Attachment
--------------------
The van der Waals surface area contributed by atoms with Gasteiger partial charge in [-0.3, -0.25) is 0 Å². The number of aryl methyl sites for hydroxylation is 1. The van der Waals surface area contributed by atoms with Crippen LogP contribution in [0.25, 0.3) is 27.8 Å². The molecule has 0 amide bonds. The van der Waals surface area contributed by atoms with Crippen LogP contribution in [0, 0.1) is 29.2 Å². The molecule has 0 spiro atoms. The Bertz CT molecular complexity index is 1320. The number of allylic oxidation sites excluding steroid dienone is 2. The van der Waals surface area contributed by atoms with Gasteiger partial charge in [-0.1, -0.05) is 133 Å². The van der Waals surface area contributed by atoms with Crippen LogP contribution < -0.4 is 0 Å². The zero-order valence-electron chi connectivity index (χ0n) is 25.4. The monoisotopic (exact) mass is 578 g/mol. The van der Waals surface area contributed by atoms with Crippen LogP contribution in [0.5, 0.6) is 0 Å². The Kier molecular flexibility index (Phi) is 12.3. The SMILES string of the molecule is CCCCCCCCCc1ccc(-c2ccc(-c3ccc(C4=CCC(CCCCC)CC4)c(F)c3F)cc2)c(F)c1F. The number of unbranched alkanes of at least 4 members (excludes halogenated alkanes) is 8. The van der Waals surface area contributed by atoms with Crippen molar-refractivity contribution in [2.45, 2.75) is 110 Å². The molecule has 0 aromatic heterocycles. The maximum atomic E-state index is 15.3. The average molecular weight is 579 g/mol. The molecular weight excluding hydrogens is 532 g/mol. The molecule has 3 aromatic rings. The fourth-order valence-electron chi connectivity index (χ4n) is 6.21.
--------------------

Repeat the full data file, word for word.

The van der Waals surface area contributed by atoms with Gasteiger partial charge in [-0.3, -0.25) is 0 Å². The number of aryl methyl sites for hydroxylation is 1. The van der Waals surface area contributed by atoms with Crippen LogP contribution in [0.25, 0.3) is 27.8 Å². The molecule has 0 amide bonds. The van der Waals surface area contributed by atoms with Crippen LogP contribution in [0, 0.1) is 29.2 Å². The molecule has 0 spiro atoms. The Bertz CT molecular complexity index is 1320. The number of allylic oxidation sites excluding steroid dienone is 2. The van der Waals surface area contributed by atoms with Gasteiger partial charge in [-0.1, -0.05) is 133 Å². The van der Waals surface area contributed by atoms with Crippen LogP contribution < -0.4 is 0 Å². The zero-order valence-electron chi connectivity index (χ0n) is 25.4. The monoisotopic (exact) mass is 578 g/mol. The van der Waals surface area contributed by atoms with Crippen LogP contribution in [0.5, 0.6) is 0 Å². The Kier molecular flexibility index (Phi) is 12.3. The SMILES string of the molecule is CCCCCCCCCc1ccc(-c2ccc(-c3ccc(C4=CCC(CCCCC)CC4)c(F)c3F)cc2)c(F)c1F. The number of unbranched alkanes of at least 4 members (excludes halogenated alkanes) is 8. The van der Waals surface area contributed by atoms with Crippen molar-refractivity contribution in [2.45, 2.75) is 110 Å². The molecule has 0 aromatic heterocycles. The maximum atomic E-state index is 15.3. The average molecular weight is 579 g/mol. The molecular weight excluding hydrogens is 532 g/mol. The molecule has 3 aromatic rings. The fourth-order valence-electron chi connectivity index (χ4n) is 6.21.